In closing, has Yogananda revealed hidden truths here or is this the result of a wild culture clash between east and west? I suppose the answer depends on your beliefs. Hinduism describes existence as a game of hide and seek god plays against himself; he “hides” himself in creation and then must be discovered, kind of like easter eggs in a video game. The Sanskrit term for this is lila- “divine play.” If we as humans are emanations of god’s consciousness, then our “job” in life is to play the seeker in the game.

Advertisements

Paramahansa Yogananda’s Excellent Adventure

When I related my daughter’s Koran shopping episode I noted that Barnes and Noble carries exactly zero books about Hinduism in its religion section. Being married to my husband, I know that not a single book at B&N is accidentally placed: exhaustive research is executed on buying habits of customers, and the potential profitability of each and every book. In fact, even how the books are laid out is thoroughly researched and deliberate. You know those tables scattered throughout the store? Publishers pay a premium to have their volumes displayed on them, as opposed to the shelves.

There are tons of new age, Jewish, Christian, Muslim, and Buddhist books– but nary a volume on Hinduism. Which is strange, because immigrant Hindus in the U.S. tend to be well educated and of the book buying capacity.

However, I do occasionally see one or two volumes published by the Self Realization Fellowship, which as far as I can tell is a quasi-Hindu organization devoted to bringing the “spirit” of Hinduism to a western audience. So it’s not exactly Hindu per se, but probably the closest you’re going to find at B&N.

One day earlier this year I bought one of those volumes: Autobiography of a Yogi by Paramahansa Yogananda, pictured below:

paramahansa-yogananda
ommmm…

I got the book home and my husband immediately asked: why did I bring Steve Job’s book home?

Huh? I had no clue what he was talking about.

As it turns out Autobiography of a Yogi was handed out at Mr. Job’s funeral per his request. The Self Realization Fellowship had to scramble to supply oodles of copies, and those who watched the scion interred walked away with a parting gift. Which I now happened to own as well.

The book is not what you think– or at least it wasn’t what I anticipated. I imagined a few hundred pages of Hindu apologetics, and while the volume does include that betimes, Mr. Yogananda’s chirpy, almost silly voice delivers a spellbinding tale that, like most truth, is stranger than fiction.

Way back in the 1930s Mr. Yogananda received a call from God to preach Hinduism, or quasi-Hinduism to the west. So he peregrinates to the States and not only was he well received here, but eventually, with a couple western disciples, embarked (in a model T Ford!) on an around-the-world journey to interview a variety of saints and gurus, including Mahatma Gandhi and stigmatic Therese Neumann.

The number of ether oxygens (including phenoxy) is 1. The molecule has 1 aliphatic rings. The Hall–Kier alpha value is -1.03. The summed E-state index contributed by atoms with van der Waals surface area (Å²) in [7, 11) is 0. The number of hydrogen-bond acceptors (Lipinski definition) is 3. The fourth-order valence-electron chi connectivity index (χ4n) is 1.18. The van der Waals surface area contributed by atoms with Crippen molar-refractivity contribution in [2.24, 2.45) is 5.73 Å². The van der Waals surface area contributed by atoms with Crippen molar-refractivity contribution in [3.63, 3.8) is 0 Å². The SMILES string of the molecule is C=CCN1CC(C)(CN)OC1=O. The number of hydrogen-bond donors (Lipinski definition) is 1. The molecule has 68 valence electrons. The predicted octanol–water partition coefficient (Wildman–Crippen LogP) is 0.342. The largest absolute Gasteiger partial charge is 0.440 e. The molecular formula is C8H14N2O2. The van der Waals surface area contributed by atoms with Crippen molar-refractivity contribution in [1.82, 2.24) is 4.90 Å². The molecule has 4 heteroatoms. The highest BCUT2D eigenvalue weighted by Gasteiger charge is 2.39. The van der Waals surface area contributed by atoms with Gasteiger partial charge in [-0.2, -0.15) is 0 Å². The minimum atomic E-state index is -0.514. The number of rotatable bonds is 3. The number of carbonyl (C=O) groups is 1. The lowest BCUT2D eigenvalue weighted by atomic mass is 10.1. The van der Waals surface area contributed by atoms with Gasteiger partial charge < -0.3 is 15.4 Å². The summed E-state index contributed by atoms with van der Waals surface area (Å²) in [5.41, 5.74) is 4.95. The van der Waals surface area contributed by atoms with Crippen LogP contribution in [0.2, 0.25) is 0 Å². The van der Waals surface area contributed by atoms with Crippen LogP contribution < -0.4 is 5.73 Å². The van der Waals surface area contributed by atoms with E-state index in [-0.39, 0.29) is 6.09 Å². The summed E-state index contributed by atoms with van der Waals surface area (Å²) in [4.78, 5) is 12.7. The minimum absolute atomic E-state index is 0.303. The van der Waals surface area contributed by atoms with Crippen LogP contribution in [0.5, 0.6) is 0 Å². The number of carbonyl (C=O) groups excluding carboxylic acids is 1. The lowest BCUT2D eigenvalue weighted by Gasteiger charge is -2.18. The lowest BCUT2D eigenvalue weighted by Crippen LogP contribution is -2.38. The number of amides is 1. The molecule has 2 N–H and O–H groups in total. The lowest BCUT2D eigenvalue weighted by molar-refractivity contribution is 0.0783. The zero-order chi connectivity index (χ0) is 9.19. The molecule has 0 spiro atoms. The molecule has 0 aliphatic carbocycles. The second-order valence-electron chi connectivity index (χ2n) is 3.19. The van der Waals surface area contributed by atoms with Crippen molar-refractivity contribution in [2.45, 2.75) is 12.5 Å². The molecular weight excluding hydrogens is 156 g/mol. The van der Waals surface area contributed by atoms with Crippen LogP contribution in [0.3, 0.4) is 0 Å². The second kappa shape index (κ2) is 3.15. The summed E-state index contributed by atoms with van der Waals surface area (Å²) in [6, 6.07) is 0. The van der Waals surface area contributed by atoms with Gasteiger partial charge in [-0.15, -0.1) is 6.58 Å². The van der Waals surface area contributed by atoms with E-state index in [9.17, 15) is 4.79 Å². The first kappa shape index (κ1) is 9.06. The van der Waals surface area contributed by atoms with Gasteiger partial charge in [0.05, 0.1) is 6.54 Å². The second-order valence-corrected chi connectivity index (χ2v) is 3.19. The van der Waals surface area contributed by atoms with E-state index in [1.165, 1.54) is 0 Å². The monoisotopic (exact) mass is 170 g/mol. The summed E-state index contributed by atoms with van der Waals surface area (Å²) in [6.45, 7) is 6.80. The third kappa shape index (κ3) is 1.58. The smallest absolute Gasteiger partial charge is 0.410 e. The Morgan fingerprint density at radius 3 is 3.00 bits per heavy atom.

While in audience of Ms. Neumann Mr. Yogananda uses his vulcan mind-meld powers (yes, he can read minds, but typically only does so with permission) to see if she’s a fake: she isn’t, and by entering her mind Mr. Yogananda witnessed the passion of Jesus Christ in excruciating detail, just as Ms. Neumann did during her stigmatic episodes. He concludes that Ms. Neumann was granted the gift of the stigmata so that Christians could have the veracity and suffering of Jesus Christ validated. (Even if you don’t feel like reading the whole book, reading that chapter alone is worth the effort and $12.50… not to mention the volume is available free online in pdf form.)

The book is not entirely autobiographical and does delve into Mr. Yogananda’s theological “unifying theories–” namely that there are no vital differences between Hinduism and Christianity. Of course, this will make your average believing Christian’s head explode, but he does offer salient points, or at the very least food for fodder. For instance there is evidence that early Christians held a tenet of reincarnation- as does mystical Judaism, from whence Christianity arose.  When Jesus heals the man born blind, he asks: did this man sin, or did his parents sin? Well a baby cannot sin, so where did this sin originate? Plausibly this is a reference to a previous incarnation, hearkening to the concept of karma. Furthermore the gospels imply that John the Baptist is the “recycled” (to use the hebrew term, gilgul) version of Elijah. In Matthew 11 Jesus says of John the Baptist, And if you are willing to accept it, he is Elijah who is to come. He who has ears to hear, let him hear.

Mr. Yogananda’s theories on Christian-Hindu unity are complex and I can’t pretend to understand them fully. However, one his stranger postulations is that the Hindu concept of maya– illusion- is synonymous with the Christian notion of Satan. This will be a foreign concept to believing Christians, who view Satan as a personified fallen angel who tempts mankind toward evil deeds.

The book is an easy read and would be of interest to anyone with a yen for religion or history, as the era in which Mr. Yoganada travels prefaces World War II. Heck, it would be an interesting read even for people with an interest in Steve Jobs! So if you are looking for a book to page through by the pool, this one comes highly recommended.